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Release Date: 16th May 2022

To access the original FCA document, click here.


The FCA has fined Tristan Freer £42,898 and prohibited him from performing any function related to regulated activities due to breaches of the FCA’s principles.

Reasons for the Fine:

Mr Freer, who held multiple controlled functions (Director CF1, Compliance Oversight CF10, Money Laundering Reporting CF11, and Customer CF30) at Bank House Investment Management Limited (BHIM), was found to have acted dishonestly and recklessly between 9 September 2014 and 12 December 2016. The FCA determined that Mr Freer’s actions demonstrated a lack of integrity, rendering him unfit to perform regulated activities. Specifically, his conduct involved dishonesty and recklessness in his controlled functions at BHIM’s pension advice business.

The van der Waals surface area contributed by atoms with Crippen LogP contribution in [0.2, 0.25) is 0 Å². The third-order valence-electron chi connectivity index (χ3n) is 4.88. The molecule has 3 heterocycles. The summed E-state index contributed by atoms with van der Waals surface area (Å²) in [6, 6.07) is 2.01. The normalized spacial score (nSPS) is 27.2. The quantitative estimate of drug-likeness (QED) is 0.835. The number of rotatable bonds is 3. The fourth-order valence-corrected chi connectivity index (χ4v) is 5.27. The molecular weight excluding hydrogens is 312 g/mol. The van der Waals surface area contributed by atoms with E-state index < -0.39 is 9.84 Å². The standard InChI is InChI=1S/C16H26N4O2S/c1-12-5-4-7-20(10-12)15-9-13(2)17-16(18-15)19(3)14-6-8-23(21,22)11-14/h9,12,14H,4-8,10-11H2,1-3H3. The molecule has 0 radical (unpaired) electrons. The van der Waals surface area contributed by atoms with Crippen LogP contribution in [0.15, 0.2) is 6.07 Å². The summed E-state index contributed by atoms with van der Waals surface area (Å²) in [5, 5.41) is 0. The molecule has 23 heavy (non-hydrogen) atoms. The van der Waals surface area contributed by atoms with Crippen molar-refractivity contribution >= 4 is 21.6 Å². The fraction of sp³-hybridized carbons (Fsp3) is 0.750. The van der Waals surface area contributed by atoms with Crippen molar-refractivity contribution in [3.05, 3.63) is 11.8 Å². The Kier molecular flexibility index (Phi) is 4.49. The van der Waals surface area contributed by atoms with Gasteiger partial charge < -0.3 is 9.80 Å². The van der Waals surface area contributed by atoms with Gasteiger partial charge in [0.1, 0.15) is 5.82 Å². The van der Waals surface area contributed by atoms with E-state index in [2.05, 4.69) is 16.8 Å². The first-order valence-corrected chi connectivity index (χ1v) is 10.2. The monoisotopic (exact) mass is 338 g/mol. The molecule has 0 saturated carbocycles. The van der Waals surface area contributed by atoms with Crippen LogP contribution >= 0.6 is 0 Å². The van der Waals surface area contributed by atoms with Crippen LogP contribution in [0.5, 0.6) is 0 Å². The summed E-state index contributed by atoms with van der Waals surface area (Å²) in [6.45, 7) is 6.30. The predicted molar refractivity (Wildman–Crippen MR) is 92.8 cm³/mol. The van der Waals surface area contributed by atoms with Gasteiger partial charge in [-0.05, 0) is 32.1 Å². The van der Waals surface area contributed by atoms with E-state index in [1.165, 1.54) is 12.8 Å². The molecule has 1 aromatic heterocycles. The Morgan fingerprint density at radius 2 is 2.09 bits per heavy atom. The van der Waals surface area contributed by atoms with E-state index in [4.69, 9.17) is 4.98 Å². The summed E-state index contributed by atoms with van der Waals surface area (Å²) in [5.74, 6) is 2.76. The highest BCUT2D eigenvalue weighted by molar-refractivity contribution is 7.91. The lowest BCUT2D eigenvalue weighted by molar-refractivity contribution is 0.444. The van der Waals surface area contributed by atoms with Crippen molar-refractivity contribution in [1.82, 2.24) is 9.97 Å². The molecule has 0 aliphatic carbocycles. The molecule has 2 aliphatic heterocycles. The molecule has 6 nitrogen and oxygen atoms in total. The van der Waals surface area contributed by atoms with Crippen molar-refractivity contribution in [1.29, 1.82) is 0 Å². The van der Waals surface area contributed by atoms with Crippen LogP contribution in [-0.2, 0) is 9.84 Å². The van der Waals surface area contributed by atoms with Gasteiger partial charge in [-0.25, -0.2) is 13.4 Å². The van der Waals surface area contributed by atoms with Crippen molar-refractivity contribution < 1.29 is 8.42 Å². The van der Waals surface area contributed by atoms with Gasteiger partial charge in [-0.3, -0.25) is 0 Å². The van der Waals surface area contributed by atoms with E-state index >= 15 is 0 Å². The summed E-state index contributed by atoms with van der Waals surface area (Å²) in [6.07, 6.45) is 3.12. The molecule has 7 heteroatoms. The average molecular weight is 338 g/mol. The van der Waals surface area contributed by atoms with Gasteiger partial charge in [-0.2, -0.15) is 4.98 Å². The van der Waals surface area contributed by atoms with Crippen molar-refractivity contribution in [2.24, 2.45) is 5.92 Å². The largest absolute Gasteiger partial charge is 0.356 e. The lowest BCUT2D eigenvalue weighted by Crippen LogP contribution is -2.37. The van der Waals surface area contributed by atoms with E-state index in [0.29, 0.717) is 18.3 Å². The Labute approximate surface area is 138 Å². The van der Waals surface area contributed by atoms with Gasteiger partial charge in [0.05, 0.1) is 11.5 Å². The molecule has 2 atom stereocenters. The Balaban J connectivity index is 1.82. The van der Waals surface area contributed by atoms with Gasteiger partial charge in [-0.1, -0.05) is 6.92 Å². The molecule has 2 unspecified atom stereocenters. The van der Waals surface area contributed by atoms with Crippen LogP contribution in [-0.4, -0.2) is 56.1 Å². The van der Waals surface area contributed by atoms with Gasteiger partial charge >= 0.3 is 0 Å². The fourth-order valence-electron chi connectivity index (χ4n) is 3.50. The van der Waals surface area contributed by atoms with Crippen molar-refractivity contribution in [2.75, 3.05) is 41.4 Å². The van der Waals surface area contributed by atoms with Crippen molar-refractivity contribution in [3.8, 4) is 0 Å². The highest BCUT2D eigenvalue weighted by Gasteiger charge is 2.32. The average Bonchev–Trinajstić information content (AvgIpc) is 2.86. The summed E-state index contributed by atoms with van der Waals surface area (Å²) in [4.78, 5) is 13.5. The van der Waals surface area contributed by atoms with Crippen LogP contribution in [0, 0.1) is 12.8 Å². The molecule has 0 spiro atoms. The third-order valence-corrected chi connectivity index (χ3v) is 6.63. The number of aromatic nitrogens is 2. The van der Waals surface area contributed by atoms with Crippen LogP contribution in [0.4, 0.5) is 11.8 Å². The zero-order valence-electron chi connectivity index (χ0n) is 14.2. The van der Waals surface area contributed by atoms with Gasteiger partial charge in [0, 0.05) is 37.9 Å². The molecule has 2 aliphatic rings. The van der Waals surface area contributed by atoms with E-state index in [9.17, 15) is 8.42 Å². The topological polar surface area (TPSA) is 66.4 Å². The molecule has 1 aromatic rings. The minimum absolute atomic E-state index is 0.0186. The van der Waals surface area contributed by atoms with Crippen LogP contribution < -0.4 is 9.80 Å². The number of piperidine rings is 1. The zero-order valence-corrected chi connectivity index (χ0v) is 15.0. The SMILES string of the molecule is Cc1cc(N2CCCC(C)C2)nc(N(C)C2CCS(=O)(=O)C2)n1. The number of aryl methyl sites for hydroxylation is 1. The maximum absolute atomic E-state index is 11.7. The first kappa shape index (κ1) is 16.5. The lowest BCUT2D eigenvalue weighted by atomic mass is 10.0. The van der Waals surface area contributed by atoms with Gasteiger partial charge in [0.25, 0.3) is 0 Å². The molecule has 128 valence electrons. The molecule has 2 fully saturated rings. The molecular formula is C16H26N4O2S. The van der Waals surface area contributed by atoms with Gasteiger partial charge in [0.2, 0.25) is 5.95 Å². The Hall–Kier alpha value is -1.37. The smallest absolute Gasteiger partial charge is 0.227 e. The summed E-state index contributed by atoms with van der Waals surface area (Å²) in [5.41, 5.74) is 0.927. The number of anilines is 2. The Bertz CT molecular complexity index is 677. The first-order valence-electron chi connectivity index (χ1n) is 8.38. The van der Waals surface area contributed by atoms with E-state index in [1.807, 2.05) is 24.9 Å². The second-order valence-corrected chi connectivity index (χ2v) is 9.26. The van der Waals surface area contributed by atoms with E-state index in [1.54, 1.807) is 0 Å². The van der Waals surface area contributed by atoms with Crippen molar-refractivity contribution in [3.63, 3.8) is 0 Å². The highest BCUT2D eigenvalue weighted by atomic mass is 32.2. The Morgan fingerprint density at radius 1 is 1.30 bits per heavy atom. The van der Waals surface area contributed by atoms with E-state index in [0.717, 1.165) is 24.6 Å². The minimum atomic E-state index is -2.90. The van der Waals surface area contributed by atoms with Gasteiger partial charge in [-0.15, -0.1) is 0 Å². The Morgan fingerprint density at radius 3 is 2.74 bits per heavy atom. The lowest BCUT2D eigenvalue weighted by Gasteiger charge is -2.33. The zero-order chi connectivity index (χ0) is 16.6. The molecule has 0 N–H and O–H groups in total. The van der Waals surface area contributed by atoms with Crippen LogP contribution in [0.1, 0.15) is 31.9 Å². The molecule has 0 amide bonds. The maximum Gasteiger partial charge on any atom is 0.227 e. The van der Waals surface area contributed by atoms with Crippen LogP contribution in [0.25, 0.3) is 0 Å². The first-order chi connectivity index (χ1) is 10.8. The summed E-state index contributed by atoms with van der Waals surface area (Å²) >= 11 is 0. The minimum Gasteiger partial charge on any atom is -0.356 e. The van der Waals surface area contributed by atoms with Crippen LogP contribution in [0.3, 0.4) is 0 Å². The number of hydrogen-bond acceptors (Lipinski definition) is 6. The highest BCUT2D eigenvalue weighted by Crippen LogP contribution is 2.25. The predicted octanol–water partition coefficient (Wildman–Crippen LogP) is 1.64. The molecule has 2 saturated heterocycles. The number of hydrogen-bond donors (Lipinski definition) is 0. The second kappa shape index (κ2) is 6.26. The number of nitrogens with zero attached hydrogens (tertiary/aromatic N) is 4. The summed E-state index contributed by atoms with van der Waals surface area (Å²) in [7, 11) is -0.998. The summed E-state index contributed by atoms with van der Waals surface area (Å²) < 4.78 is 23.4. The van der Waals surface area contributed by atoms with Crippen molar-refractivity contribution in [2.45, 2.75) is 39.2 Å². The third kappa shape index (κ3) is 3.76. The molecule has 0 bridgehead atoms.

The FCA’s investigation revealed that Mr Freer’s behaviour breached Statement of Principle 1 (Integrity) of the FCA’s Statements of Principle for Approved Persons. Consequently, the FCA decided to impose both a financial penalty and a prohibition order on Mr Freer.

Mr Freer referred the decision to the Upper Tribunal, which upheld the FCA’s decision and directed the FCA to impose a financial penalty of £42,525, plus interest on the amount of the financial benefit received by Mr Freer derived directly from his breaches. The total financial penalty imposed by the FCA amounted to £42,898, including interest. The Tribunal dismissed Mr Freer’s appeal against the prohibition order, affirming that he lacks the integrity required to be considered a fit and proper person for regulated activities.

Key Takeaways:


The FCA’s action against Tristan Freer underscores the importance of maintaining integrity and compliance within financial services. Firms and individuals must adhere to FCA regulations and principles to ensure the protection of consumers and the stability of the financial system. This case serves as a warning and reminder of the severe consequences of dishonest and reckless behaviour in the financial industry.

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